Mat: And similarly with Live Forever I think the obvious thing that we missed is the Oasis/Blur rivalry, which was a great 15-minute section of the film. And my instinct was that every time we had an anecdote, a moment, or story, it couldn’t just be in the film because it’s a good sequence; it had to tell the story of how they rose so quickly. And it’s the same with the songs. At one point we didn’t even have Wonderwall or Don’t Look Back in Anger there. Which is nuts! [Laughs] Kinda like suicidal, but at that point it was like they didn’t seem to fit anywhere, as great as those songs are. The producers were pulling their hair out saying, “You can’t leave out two of Oasis’s most famous songs.” But it was like, they didn’t seem to ‘live’ in this particular film. And, with the Oasis/Blur thing… my first concern was that it had already been covered very well in Live Forever and Upside Down (dir. Danny O’Connor, 2010), the documentary about Creation Records.
Mat: And so I was saying, “What can we bring to it that seems to be unique to our film?” And when [Creation Records founder] Alan McGee came in and did interviews with us, he was great because I hadn’t heard him talk quite this way about that episode before. He went into a lot of detail about some of the things it’d been partly about, including this girl that Liam and Damon had been squabbling over. But, aside from that, in terms of our story it was more to do with how it contributed to the rise of Oasis. And the metaphor Alan used was, “Look, if you’re the heavyweight champion of the world, you never invite the newcomer in.” Because even if he loses he’s won, because he’s now at your level and people know him.
And that’s what Alan was equating the two bands with. He was saying, look, Blur were a much more experienced and better-known band. If you invite Oasis into the ring, put them on News at Ten, and then put them on the front cover of all these magazines, even if you wipe the floor with them, they’re now at your level. And people mention them in the same breath. That kind of thing was explained when the two albums came out [The Great Escape and Morning Glory]. One wasn’t the greatest Blur album in the world and the other was the greatest Oasis album, arguably. And so it was like suddenly Oasis swept the floor with everyone else. It was really good. It was a lovely sequence and obviously the banter’s really great, and Liam’s slagging off Blur and talking about “chimney sweep music”, Chas ’n’ Dave; it was very, very funny. But it’s pretty familiar to a lot of people, even people who aren’t super fans. At the end we just took it out and you kinda felt like you didn’t miss it.
Tom: There’s a really awkward bit in Live Forever where Damon just won’t talk about it, that the real reason they fell out so publicly is because there are other people involved. And there’s a long awkward silence.
Mat: I remember.
Tom: Is that story still to be told? That still hasn’t been gone into has it?
Mat: I suppose so, I suppose so. Well, the way that Alan described it to us (and I think it might be in one of the books, I think Noel mentioned it as well)… was that when Some Might Say went to No. 1, Alan was friends with Damon and they had a party upstairs at a place called The Mars Bar, in Covent Garden.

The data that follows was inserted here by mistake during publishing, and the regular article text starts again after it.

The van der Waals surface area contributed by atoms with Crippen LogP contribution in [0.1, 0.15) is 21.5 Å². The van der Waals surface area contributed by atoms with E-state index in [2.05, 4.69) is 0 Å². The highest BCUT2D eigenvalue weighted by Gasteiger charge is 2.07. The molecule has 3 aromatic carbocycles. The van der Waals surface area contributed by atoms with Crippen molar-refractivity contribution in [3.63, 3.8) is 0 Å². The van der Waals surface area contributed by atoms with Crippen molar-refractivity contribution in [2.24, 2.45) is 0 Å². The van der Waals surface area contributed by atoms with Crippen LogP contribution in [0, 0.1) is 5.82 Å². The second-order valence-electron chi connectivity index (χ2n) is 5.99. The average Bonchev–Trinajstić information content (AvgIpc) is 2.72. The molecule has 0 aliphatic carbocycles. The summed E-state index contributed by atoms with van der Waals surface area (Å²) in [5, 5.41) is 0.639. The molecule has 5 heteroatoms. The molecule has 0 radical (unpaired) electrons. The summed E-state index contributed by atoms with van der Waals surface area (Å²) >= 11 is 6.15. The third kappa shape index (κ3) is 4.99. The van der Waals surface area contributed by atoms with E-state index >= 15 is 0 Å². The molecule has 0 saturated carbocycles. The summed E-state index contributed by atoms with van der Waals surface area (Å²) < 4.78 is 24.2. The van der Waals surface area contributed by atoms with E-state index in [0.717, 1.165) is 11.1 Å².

Alan was friends with Damon and said, “Oh you should come up.” So Alan asked Noel, “Is this alright?” and he said “Yeah, it’s fine.” So him and Alex James came up, and I think Liam was in their face immediately [saying] “We’re number one and you’re not.” And so Damon was kinda put out about that. And there was some girl who was there, and I think they both cracked onto and Damon took her home or something and… I dunno what it was! [Laughs] Whatever it was, it became like a public spat and Liam was saying stuff about Damon’s girlfriend. I don’t know what else was going on, but it was quite convoluted.
Tom: There’s a lot of psycho-drama going on at the time, wasn’t there?
Mat: Yeah! It was interesting, but it would’ve taken up a lot of screen time for something that was not that unique to us. I just felt… I mean, I still regret it.
Tom: It was nice to see [original drummer] Tony McCarroll in it, and I thought he came out of it really well actually.
Mat: Oh good.
Tom: Considering the bad blood, he came out of it with some honour and some dignity.
Mat: He’s a very sweet man. We invited him along to the Manchester premiere and he spent a bit of time talking to Liam and Bonehead… I think it was nice [because] they hadn’t seen each other for a very long time.
Tom: Not since the courtroom!
Mat: Not since the courtroom! [Laughs] I think they might’ve bumped into each other in an awkward moment in the pub once or twice. But it’s a fascinating thing with him because he came in and basically just trusted us. I mean, he had no reason to; he came in, told his side of the story, and allowed us to do what we wanted. I mean if we’d wanted to stitch him up obviously we could.
But I wish we had a longer version of the film, because other people’s attitude towards him and the way he played is much more nuanced in the longer cut. Alan McGee, [record producer] Owen Morris, Mark Coyle all said, “Look, maybe Noel’s right and maybe Tony didn’t have it in him to play the second album.” But there was more to it than that. There was also his character, and all of them to a man said, “Look, he was the perfect drummer for Definitely Maybe.” He made that album in a lot of ways.